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  • Cindy Trotter

Wild Yeast Bread

Wild Yeast Bread

Capturing Yeast from Foraged Plants

Sourdough’s Less Demanding Older Sister


Foraging and Wildcrafting in the Mid-West

Cindy Trotter, Certified Foraging Educator

Therapeuo Wellness

Warrenton Missouri

Wild yeast is all around us. It is present on flowers, on berries and other fruit, on bark, on new growth in the spring; and on top of that, it’s easy to capture and cultivate! Wild yeast is something we are hearing more about these days now that making sourdough bread has become a trendy activity.  But unlike sourdough starter, yeast water doesn’t need quite as much attention.

I told my daughter that a sourdough starter is like a toddler. It constantly needs feeding. If it needs attention in the middle of the night, you have to go to it. Everyone in the starter parenting group says to ’put it on a schedule.’ But much like a toddler, it’s difficult to put it on a schedule when it has a mind of its own.  Sometimes it’s beautiful and cute, and other times it’s temperamental and wants everything to be just right. It wants what it wants when it wants it!  Yeast water on the other hand, just needs a good, steady, environment, enough food to satisfy it and it will grow and grow.  If you’re patient, and don’t rush it, it will perform beautifully without extra work or attention.  It’s like the golden child!

One of the simplest ways to make yeast water is to put some raisins and grapes in a lightly sweetened water, and let them ferment. But it's even more fun to find your own wild yeast! Foraging for flowers, bark, shoots, etc connects you to the world around you. The yeast from the fruit consumes the sweetener and multiplies.  It really is that simple.  Yeast covered fruit + spring water or distilled water + a little bit of sweetener along with a little time, will give you enough yeast water to make bread! 

Making Yeast Water           

To make the yeast water, sterilize a quart jar, wide mouth is you can find one. Forage for seasonal wild flowers, bark,  new growth in the spring, and or berries later in the spring and summer… Do a little research to find out what kind of plants carry the most wild yeast.  For my April batch, I used:  Dandelion and violet flowers, some new maple growth, some young juniper berries, and several  black raspberry stems.  New pine or birch branch work great too.  Do a little research to see what you might have on your own property. The search term is ‘spring plants with wild yeast’ or something like that. 

 Loosely fill the jar with this plant matter. Sprinkle a teaspoon of plain sugar onto the plants, then fill with either well water, spring water, or distilled water.  Do not use tap water because some of the additives may kill the yeast. Leave an inch or an inch and a half of space between the water and the lid.  Leave on a counter at room temperature, shake every day, and watch.  When the water begins to turn cloudy, and bubbly when it is shaken, you have captured and activated the yeast. It takes anywhere from 5-10 days.  (If you see black mold forming, throw it away and start over.)  At this point strain the plant matter from the water and you have yeast water!  You can make bread!  You don’t have to purchase yeast from the store! The miracle of creation has given you yeast that can be used for bread, wine or beer!!  I’ve only tried bread, but I’ve made 3 loaves of bread from one batch of yeast water!!!!!!  When I use it all up, I can go make more!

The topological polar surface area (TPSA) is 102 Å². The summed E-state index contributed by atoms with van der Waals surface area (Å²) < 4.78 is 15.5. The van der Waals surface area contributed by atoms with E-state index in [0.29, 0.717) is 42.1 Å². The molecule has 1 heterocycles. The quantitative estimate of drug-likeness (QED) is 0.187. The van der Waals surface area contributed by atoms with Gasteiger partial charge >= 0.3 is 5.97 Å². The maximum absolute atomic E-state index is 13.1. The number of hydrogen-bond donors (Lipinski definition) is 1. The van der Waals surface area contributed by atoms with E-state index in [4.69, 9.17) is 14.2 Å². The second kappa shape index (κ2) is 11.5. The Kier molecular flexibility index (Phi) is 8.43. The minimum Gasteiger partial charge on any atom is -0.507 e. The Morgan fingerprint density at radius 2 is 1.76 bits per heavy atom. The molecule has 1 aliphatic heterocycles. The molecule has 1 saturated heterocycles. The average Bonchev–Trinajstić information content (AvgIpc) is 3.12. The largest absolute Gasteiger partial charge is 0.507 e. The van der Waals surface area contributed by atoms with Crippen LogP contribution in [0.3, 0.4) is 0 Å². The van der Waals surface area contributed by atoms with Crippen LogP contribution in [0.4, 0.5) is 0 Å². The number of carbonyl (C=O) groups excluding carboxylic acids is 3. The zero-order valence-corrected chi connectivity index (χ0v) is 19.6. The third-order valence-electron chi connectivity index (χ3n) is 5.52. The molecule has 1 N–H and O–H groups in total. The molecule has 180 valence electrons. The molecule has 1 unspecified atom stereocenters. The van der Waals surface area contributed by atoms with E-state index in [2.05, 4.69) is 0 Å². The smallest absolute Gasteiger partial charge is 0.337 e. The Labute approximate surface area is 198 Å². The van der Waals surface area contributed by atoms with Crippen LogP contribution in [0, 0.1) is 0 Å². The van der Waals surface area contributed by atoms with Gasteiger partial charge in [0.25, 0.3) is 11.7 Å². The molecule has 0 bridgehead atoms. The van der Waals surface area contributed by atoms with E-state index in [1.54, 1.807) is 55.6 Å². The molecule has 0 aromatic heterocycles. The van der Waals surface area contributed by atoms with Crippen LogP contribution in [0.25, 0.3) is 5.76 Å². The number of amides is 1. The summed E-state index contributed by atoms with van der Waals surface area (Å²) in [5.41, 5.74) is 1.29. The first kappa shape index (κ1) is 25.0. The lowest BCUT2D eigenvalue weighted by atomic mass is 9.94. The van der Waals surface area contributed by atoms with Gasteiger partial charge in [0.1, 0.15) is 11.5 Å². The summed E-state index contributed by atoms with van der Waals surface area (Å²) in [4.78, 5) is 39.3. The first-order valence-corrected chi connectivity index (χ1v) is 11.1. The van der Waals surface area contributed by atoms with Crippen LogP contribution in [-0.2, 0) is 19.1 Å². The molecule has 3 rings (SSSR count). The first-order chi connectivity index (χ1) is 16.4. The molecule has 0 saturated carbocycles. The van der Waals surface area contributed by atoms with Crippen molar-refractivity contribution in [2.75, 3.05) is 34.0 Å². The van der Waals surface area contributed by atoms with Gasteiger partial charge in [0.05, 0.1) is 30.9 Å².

Making Bread from Captured Yeast Water

 I used a recipe I found from Desiree Harvestlove on Facebook, and it works perfectly! 

The most important thing about this bread recipe is the temperature of the water used.  Pay very close attention.  If it gets too hot, it may kill the yeast.  But other than that, it’s a very simple bread.  It is actually a no knead, one rise bread!  And it’s delicious. 

 ~First, measure the flour, salt, and sugar into a very large bowl.   

 ~Preheat the oven to 475 and put the Dutch oven in to heat.

 ~Once the flour is measured and in a mixing bowl, go ahead and grease the bowl, loaf pan, or Dutch oven that you are planning to use to bake it in.  I put it in a stainless-steel bowl, and then put the bowl into the Dutch oven. 

 ~Getting everything ready first helps for when you finally start to heat the water.  You want it to be at temperature, and then mix right away. 

 ~Use a thermometer, and bring water to 100 degrees Fahrenheit, and then add the yeast water.  Once it is added bring it back to 100 degrees Fahrenheit and add it to the preblended flour. 

 ~Stir until well blended, using a light but thorough hand.  The dough is more of a batter than a dough. Like a very thick pancake batter. 


~Pour the batter/dough into a greased loaf pan or other vessel and allow to rise for 12 to 24 hours.  Be patient.  It WILL rise!!! If it doesn’t, go back and make a new yeast water using more plants.  My first batch was very weak but I didn’t have many plants in the water. My second batch was strong!

 ~ Bake in a dutch oven, covered, at 475 degrees for 20 minutes. Uncover, decrease the temperature to 375 degrees, and bake another 20 minutes or until browned.

Seriously, it really is that easy!  And it’s almost a miracle!  You will feel both empowered and awed at your ability to turn water into bread.  Truly!


Preheat oven to 425 degrees

Mix together:

510 grams flour

10 grams salt

20 grams sugar

Heat to 100 degrees Fahrenheit:

300 grams water

100 grams yeast water

Pour over flour and mix by hand. Pour into a greased pan that will be used to bake the bread.  Cover and let rise 12-24 hours until it rises about double. 

Bake at 475 degrees 15 to 20 minutes, then reduce heat and bake until browned at 375.

Allow to cool and slice.  Delicious with butter, honey, and/or home made jam!


Gospel of John 2: 1-11


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